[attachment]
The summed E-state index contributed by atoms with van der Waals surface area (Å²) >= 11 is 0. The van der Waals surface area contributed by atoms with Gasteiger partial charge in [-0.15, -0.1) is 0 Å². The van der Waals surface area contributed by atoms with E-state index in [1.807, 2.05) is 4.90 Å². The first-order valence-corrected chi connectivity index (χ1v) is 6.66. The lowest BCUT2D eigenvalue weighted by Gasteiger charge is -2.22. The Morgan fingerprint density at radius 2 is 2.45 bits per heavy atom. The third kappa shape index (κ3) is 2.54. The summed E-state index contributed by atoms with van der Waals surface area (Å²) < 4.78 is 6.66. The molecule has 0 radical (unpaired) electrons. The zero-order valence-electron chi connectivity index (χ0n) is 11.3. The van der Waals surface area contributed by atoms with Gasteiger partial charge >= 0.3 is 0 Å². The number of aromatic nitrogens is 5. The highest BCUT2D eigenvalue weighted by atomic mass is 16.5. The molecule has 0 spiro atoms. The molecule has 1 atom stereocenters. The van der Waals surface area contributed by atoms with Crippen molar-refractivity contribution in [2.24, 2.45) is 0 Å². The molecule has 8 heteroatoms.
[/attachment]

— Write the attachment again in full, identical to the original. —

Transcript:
The summed E-state index contributed by atoms with van der Waals surface area (Å²) >= 11 is 0. The van der Waals surface area contributed by atoms with Gasteiger partial charge in [-0.15, -0.1) is 0 Å². The van der Waals surface area contributed by atoms with E-state index in [1.807, 2.05) is 4.90 Å². The first-order valence-corrected chi connectivity index (χ1v) is 6.66. The lowest BCUT2D eigenvalue weighted by Gasteiger charge is -2.22. The Morgan fingerprint density at radius 2 is 2.45 bits per heavy atom. The third kappa shape index (κ3) is 2.54. The summed E-state index contributed by atoms with van der Waals surface area (Å²) < 4.78 is 6.66. The molecule has 0 radical (unpaired) electrons. The zero-order valence-electron chi connectivity index (χ0n) is 11.3. The van der Waals surface area contributed by atoms with Gasteiger partial charge >= 0.3 is 0 Å². The number of aromatic nitrogens is 5. The highest BCUT2D eigenvalue weighted by atomic mass is 16.5. The molecule has 0 spiro atoms. The molecule has 1 atom stereocenters. The van der Waals surface area contributed by atoms with Crippen molar-refractivity contribution in [2.24, 2.45) is 0 Å². The molecule has 8 heteroatoms.